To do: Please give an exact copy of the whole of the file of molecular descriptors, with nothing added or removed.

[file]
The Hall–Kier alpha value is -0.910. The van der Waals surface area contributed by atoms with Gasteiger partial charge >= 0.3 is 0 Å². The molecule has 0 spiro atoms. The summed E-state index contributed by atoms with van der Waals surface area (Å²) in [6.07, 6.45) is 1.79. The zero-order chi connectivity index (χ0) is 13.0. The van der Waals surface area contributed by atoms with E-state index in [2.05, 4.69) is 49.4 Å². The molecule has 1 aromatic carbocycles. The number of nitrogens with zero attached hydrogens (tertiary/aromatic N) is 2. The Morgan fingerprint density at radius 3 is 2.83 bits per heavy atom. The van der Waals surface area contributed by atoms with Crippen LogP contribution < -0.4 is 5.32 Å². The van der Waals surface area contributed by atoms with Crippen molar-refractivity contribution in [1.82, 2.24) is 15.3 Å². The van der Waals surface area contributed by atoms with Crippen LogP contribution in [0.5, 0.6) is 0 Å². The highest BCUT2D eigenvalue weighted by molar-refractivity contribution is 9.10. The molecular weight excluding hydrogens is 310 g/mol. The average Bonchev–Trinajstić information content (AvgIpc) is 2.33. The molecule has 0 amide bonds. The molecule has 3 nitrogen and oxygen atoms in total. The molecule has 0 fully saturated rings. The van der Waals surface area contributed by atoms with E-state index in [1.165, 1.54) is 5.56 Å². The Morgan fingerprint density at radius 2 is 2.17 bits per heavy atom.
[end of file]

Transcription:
The Hall–Kier alpha value is -0.910. The van der Waals surface area contributed by atoms with Gasteiger partial charge >= 0.3 is 0 Å². The molecule has 0 spiro atoms. The summed E-state index contributed by atoms with van der Waals surface area (Å²) in [6.07, 6.45) is 1.79. The zero-order chi connectivity index (χ0) is 13.0. The van der Waals surface area contributed by atoms with E-state index in [2.05, 4.69) is 49.4 Å². The molecule has 1 aromatic carbocycles. The number of nitrogens with zero attached hydrogens (tertiary/aromatic N) is 2. The Morgan fingerprint density at radius 3 is 2.83 bits per heavy atom. The van der Waals surface area contributed by atoms with Crippen LogP contribution < -0.4 is 5.32 Å². The van der Waals surface area contributed by atoms with Crippen molar-refractivity contribution in [1.82, 2.24) is 15.3 Å². The van der Waals surface area contributed by atoms with Crippen LogP contribution in [0.5, 0.6) is 0 Å². The highest BCUT2D eigenvalue weighted by molar-refractivity contribution is 9.10. The molecular weight excluding hydrogens is 310 g/mol. The average Bonchev–Trinajstić information content (AvgIpc) is 2.33. The molecule has 0 amide bonds. The molecule has 3 nitrogen and oxygen atoms in total. The molecule has 0 fully saturated rings. The van der Waals surface area contributed by atoms with E-state index in [1.165, 1.54) is 5.56 Å². The Morgan fingerprint density at radius 2 is 2.17 bits per heavy atom.